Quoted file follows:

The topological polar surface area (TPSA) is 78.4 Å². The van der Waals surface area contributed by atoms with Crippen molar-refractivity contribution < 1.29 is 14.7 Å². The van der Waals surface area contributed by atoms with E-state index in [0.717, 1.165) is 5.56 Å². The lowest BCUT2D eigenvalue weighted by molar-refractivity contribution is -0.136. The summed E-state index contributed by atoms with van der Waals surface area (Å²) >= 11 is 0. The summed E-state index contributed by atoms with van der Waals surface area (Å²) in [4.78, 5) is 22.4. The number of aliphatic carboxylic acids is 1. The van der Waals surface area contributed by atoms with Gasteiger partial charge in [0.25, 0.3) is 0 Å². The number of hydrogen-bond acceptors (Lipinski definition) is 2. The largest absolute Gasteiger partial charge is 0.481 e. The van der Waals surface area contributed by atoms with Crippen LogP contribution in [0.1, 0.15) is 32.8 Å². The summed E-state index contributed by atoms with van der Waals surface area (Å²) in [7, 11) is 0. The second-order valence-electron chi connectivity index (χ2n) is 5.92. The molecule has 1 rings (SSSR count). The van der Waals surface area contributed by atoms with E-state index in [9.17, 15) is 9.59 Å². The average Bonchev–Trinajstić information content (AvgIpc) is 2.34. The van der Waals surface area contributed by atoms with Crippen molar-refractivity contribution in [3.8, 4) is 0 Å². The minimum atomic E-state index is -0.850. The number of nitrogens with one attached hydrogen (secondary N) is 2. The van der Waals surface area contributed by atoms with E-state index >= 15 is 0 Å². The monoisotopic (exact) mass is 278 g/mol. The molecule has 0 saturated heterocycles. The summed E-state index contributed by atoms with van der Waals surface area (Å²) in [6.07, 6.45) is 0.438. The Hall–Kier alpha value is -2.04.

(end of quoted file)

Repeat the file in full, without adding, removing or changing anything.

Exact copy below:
The topological polar surface area (TPSA) is 78.4 Å². The van der Waals surface area contributed by atoms with Crippen molar-refractivity contribution < 1.29 is 14.7 Å². The van der Waals surface area contributed by atoms with E-state index in [0.717, 1.165) is 5.56 Å². The lowest BCUT2D eigenvalue weighted by molar-refractivity contribution is -0.136. The summed E-state index contributed by atoms with van der Waals surface area (Å²) >= 11 is 0. The summed E-state index contributed by atoms with van der Waals surface area (Å²) in [4.78, 5) is 22.4. The number of aliphatic carboxylic acids is 1. The van der Waals surface area contributed by atoms with Gasteiger partial charge in [0.25, 0.3) is 0 Å². The number of hydrogen-bond acceptors (Lipinski definition) is 2. The largest absolute Gasteiger partial charge is 0.481 e. The van der Waals surface area contributed by atoms with Crippen LogP contribution in [0.1, 0.15) is 32.8 Å². The summed E-state index contributed by atoms with van der Waals surface area (Å²) in [7, 11) is 0. The second-order valence-electron chi connectivity index (χ2n) is 5.92. The molecule has 1 rings (SSSR count). The van der Waals surface area contributed by atoms with E-state index in [9.17, 15) is 9.59 Å². The average Bonchev–Trinajstić information content (AvgIpc) is 2.34. The van der Waals surface area contributed by atoms with Crippen molar-refractivity contribution in [3.8, 4) is 0 Å². The minimum atomic E-state index is -0.850. The number of nitrogens with one attached hydrogen (secondary N) is 2. The van der Waals surface area contributed by atoms with E-state index >= 15 is 0 Å². The monoisotopic (exact) mass is 278 g/mol. The molecule has 0 saturated heterocycles. The summed E-state index contributed by atoms with van der Waals surface area (Å²) in [6.07, 6.45) is 0.438. The Hall–Kier alpha value is -2.04.